Essay Collection: Teen Wolf (June 1)
Articles are invited for an essay collection on the new MTV serial remake of Teen Wolf. In "Upright Citizens on All Fours: Nineteenth-Century Identity and the Image of the Werewolf," Chantal Bourgault du Coudray notes that 'an ever-growing body of scholarship utilises the concept of hybrid or heterogeneous identity. The hybrid identity is theorised and celebrated as a response to the demands of a fragmented, multi-dimensional, postmodern world, one in which shifting boundaries and a multiplicity of subject positions make it impossible to assume a homogeneous or stable subjectivity.' Theorists such as Katherine Hayles and Donna Haraway discuss the implications of hybridity in the posthuman. Asa Simon Mittman and Peter J. Dendle deal with the monstrosity of hybridity. Many critics discuss iterations of the werewolf in literature and film. This volume aims to discuss the new MTV serial remake of Teen Wolf in terms of its connection to the popular and literary culture, though other approaches are welcome, as well.
The following categories suggest possibilities but are by no means exhaustive:
• Monstrosity and/or Hybridity
• Fandom and/or Reception
• Personal Transformation and/or Adaptation
• Genre Transformation and/or Adaptation
• Desire and Sexuality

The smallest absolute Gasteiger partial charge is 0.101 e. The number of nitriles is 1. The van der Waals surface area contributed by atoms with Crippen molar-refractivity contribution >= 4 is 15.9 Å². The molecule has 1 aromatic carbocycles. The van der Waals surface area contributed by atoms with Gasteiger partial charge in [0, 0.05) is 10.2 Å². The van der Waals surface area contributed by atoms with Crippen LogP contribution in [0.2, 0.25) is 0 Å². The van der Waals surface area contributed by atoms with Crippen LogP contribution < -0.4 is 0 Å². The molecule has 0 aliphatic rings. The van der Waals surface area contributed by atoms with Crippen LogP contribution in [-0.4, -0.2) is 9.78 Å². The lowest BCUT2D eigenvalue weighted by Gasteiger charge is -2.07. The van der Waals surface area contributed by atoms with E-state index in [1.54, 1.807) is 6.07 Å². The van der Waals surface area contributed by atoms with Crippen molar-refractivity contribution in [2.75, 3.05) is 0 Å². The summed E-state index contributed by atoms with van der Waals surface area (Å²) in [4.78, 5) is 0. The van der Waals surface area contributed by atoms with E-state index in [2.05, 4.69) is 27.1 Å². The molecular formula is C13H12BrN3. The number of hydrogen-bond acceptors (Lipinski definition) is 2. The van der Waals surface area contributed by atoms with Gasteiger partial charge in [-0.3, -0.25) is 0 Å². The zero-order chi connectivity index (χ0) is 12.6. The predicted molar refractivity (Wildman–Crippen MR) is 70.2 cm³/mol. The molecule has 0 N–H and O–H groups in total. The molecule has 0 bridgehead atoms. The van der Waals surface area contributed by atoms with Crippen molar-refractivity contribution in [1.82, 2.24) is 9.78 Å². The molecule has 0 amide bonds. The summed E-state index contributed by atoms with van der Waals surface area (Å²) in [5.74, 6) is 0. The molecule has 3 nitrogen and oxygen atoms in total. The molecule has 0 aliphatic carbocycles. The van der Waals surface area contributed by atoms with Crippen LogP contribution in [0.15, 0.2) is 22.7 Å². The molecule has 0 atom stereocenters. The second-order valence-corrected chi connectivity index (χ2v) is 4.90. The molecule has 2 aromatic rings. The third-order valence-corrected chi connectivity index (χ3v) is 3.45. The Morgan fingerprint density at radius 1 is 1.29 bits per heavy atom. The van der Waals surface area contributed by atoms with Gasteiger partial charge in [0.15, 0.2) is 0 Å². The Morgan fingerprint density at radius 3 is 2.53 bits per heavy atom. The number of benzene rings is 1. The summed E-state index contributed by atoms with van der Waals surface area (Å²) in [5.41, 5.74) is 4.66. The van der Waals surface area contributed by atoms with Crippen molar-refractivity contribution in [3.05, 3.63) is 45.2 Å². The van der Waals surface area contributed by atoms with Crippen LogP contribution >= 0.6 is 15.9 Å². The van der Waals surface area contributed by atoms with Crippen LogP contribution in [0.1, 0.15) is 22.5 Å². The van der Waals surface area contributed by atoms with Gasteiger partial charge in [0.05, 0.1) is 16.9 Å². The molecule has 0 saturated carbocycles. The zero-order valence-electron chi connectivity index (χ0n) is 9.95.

• Heroism and/or Villainy
• History and Memory
We are also interested in the intersections of Teen Wolf with:
• the werewolf in 19th century literary history
• the werewolf in 20th century literary history
• post humanism in teen culture
• the werewolf in the 1980s
• the werewolf in Comics (such as the werewolf in Dell comics, Marvel comics, Legends of the Dark Night)
• the werewolf in fairy tales and/or folk mythology
• the werewolf in American pulp fiction
• the werewolf in children's literature
• the werewolf in adult television (True Blood, Doctor Who, Sanctuary, Grimm)
• the werewolf in games or anime
What to Send:
300 - 500 word abstracts (or complete articles, if available) and CVs should be submitted by June 1, 2013. If an abstract is accepted for the collection, a full draft of the essay (5000 – 8000 words) will be required by January 1, 2014.
Abstracts and final articles should be submitted to firstname.lastname@example.org. Please include "Teen Wolf Submission" in your subject line.